2012-08-12

Halflings of Jorth

Continuing our series of racial vignettes, today we will be taking a look at Halflings (by special request of my 12yo daughter Shannan).

The Halflings of Jorth are an introverted people, for the most part keeping to their farming villages and small market towns.  The great majority of Halflings lead quiet, unassuming lives, growing fruits, vegetables, grains, and the most popular product of their culture, Pipeweed.  Halflings live throughout the eastern part of Jorth, from the western banks of the Great River all the way to the coast of the Ocean of Storms, from the deepest south to as far north as they can have a good growing season for their crops.  The highest density of Halfling population is in the County of the Halflings, part of the Cotton Lands.  Drained by the Halflingwash, the County is a bountiful land of fields, farms, and orchards.  The best (and most valuable and highly priced) Pipeweed comes from the County. 

The Halflings of the County are governed by a council of elders, as the line of Counts has long since ended.  The elders of each village and town send one of their number to Excellence, the County seat, to take up the business of the people.  The actual day-to-day administration of the County is handled by a Governor (often, but not always, a non-Halfling) hired by the Elders.  The Governor is the face of the County, handling all external relations, keeping the peace, and generally allowing the Halflings to get on with their work without having to worry overmuch about government.

While the Elves appreciate most the arts of painting, and the Dwarves find the utmost artistic expression to be sculptures in stone, and all people enjoy their own poetry and songs, Halflings have developed an unique form of expression (and favored pass-time) all their own:  The Entertainment.  An Entertainment is half feast, half performance, and all fun.  There are features common to all Entertainments:  dancing, music, tale telling, and LOTS of food.  The central, and most engaging feature of the Entertainment, and what makes it unique to Halfling culture, is The Roast.  The Guest of Honor of the Entertainment is the subject of The Roast.  The finest, funniest, and most cunning humorists and raconteurs subject the Guest of Honor to jokes, jibes, and jests that poke fun at them, their position, their family, and anything else that can be used to get a laugh.  It is considered a great honor to be Roasted, and the most excellent Roasters are hailed as heroes in the Halfling community.  Each year, the Governor of the County is the Guest of Honor at the Autumnfeast Entertainment.  The best Roasters from around the County and beyond are invited.  The Roaster who outdoes the others in wit, humor, and slyness is named the Champion Roaster for the year.  There is a tradition that Rollo Buttertub, the most famous Roaster in history, once made King Edfast the Grim laugh so hard at an Entertainment that he pissed the royal trousers.  The king gave Rollo thrice his weight in coins, once in silver, once in gold, and once in platinum.  In honor of Rollo, the Champion Roaster is given the value of his weight in pounds in copper, silver, and gold coins.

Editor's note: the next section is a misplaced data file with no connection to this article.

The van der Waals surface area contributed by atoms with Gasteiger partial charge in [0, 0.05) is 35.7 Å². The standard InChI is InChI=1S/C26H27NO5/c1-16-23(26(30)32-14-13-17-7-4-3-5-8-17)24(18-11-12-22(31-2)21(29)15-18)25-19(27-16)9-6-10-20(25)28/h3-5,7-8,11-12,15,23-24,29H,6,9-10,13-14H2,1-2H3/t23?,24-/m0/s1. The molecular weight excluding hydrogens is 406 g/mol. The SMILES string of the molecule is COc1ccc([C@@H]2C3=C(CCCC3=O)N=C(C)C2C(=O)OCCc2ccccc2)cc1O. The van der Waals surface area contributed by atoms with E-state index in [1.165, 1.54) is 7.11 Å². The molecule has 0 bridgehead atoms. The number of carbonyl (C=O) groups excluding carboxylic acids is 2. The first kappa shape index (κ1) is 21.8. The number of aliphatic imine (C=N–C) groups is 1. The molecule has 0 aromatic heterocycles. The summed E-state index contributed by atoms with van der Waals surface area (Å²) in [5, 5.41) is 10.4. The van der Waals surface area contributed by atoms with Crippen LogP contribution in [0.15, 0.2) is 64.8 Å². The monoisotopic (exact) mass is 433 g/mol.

While most Halflings are homebodies, never going further from their farm or town than they absolutely have to, there is a group of Halflings who wander the world, tying together the far flung Halfling communities, and bringing news and tales back home:  The Pipeweed Wagoneers.  While most of the stolid Halfling citizen farmers look down on Wagoneers as wandering low-life rabble, most villagers will find some reason to pop into the local pup when a group of Wagoneers is in town, to hear tales of the road, trade local gossip, and arrange contracts for sale of Pipeweed in far-off markets. 

The Halflings have no true gods of their own, and tend to worship the gods venerated by the Humans of the east.  They venerate and make offerings to the spirit of Rollo Buttertub, especially on the eve of the Autumnfeast Entertainment, and there is some speculation among the learned of Jorth that Rollo may, one day, achieve a godly status.  Halfling clerics are not rare, but aren't quiet common, either.  They exist to provide pastoral care to their home area, and are not usually found spreading the cause of their god through adventuring.  Halfling druids are found in smaller frontier communities, but are uncommon in the larger towns.

Halfling arcanists are rare enough to be almost unheard of.  No great archmage of Halfling extraction has ever been seen, and none of the powerful political rulers of Jorth has a Halfling for his court wizard.

Fighters, rangers, and rogues are common among The Pipeweed Wagoneers.  They use their martial skills to protect the Pipeweed caravans, and to engage in a bit of thievery along the roads, if rumor is to be believed.  Halflings are almost never found among the ranks of barbarians, paladins, or monks.